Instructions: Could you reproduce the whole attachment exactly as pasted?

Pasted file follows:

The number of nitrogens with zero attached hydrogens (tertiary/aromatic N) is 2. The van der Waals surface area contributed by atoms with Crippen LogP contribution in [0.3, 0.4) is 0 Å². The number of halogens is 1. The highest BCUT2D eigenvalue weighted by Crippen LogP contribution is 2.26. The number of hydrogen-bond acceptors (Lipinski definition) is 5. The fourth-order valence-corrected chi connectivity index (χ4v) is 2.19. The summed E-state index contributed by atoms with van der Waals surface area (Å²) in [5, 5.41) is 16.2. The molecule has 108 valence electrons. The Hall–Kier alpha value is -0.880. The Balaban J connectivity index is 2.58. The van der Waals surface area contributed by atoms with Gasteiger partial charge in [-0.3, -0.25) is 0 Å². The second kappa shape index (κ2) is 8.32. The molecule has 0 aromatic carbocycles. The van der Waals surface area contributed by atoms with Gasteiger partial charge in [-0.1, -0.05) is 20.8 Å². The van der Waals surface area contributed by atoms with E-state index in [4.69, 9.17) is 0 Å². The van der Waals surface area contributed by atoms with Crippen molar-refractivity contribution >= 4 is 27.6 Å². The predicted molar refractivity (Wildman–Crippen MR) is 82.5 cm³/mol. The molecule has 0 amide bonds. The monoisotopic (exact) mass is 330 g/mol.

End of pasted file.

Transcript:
The number of nitrogens with zero attached hydrogens (tertiary/aromatic N) is 2. The van der Waals surface area contributed by atoms with Crippen LogP contribution in [0.3, 0.4) is 0 Å². The number of halogens is 1. The highest BCUT2D eigenvalue weighted by Crippen LogP contribution is 2.26. The number of hydrogen-bond acceptors (Lipinski definition) is 5. The fourth-order valence-corrected chi connectivity index (χ4v) is 2.19. The summed E-state index contributed by atoms with van der Waals surface area (Å²) in [5, 5.41) is 16.2. The molecule has 108 valence electrons. The Hall–Kier alpha value is -0.880. The Balaban J connectivity index is 2.58. The van der Waals surface area contributed by atoms with Gasteiger partial charge in [-0.3, -0.25) is 0 Å². The second kappa shape index (κ2) is 8.32. The molecule has 0 aromatic carbocycles. The van der Waals surface area contributed by atoms with Gasteiger partial charge in [-0.1, -0.05) is 20.8 Å². The van der Waals surface area contributed by atoms with E-state index in [4.69, 9.17) is 0 Å². The van der Waals surface area contributed by atoms with Crippen molar-refractivity contribution >= 4 is 27.6 Å². The predicted molar refractivity (Wildman–Crippen MR) is 82.5 cm³/mol. The molecule has 0 amide bonds. The monoisotopic (exact) mass is 330 g/mol.